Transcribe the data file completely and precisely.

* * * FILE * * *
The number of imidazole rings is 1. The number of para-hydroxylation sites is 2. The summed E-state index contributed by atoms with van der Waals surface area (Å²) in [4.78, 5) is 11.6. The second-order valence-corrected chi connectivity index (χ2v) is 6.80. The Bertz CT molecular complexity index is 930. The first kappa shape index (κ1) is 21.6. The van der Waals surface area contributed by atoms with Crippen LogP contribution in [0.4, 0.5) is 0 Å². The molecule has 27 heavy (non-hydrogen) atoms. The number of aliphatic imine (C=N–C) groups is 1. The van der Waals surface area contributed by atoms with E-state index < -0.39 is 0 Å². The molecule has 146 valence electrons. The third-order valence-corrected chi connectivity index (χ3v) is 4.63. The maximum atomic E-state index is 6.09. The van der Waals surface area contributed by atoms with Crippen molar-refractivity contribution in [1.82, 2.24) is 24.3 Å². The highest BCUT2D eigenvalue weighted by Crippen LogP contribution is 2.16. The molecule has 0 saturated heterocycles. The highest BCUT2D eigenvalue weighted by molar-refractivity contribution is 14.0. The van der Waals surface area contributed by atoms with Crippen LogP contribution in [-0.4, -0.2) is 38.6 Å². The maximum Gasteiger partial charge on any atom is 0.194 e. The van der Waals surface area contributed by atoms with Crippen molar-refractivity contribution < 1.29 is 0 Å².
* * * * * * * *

The number of imidazole rings is 1. The number of para-hydroxylation sites is 2. The summed E-state index contributed by atoms with van der Waals surface area (Å²) in [4.78, 5) is 11.6. The second-order valence-corrected chi connectivity index (χ2v) is 6.80. The Bertz CT molecular complexity index is 930. The first kappa shape index (κ1) is 21.6. The van der Waals surface area contributed by atoms with Crippen LogP contribution in [0.4, 0.5) is 0 Å². The molecule has 27 heavy (non-hydrogen) atoms. The number of aliphatic imine (C=N–C) groups is 1. The van der Waals surface area contributed by atoms with E-state index < -0.39 is 0 Å². The molecule has 146 valence electrons. The third-order valence-corrected chi connectivity index (χ3v) is 4.63. The maximum atomic E-state index is 6.09. The van der Waals surface area contributed by atoms with Crippen molar-refractivity contribution in [1.82, 2.24) is 24.3 Å². The highest BCUT2D eigenvalue weighted by Crippen LogP contribution is 2.16. The molecule has 0 saturated heterocycles. The highest BCUT2D eigenvalue weighted by molar-refractivity contribution is 14.0. The van der Waals surface area contributed by atoms with Crippen LogP contribution in [-0.4, -0.2) is 38.6 Å². The maximum Gasteiger partial charge on any atom is 0.194 e. The van der Waals surface area contributed by atoms with Crippen molar-refractivity contribution < 1.29 is 0 Å².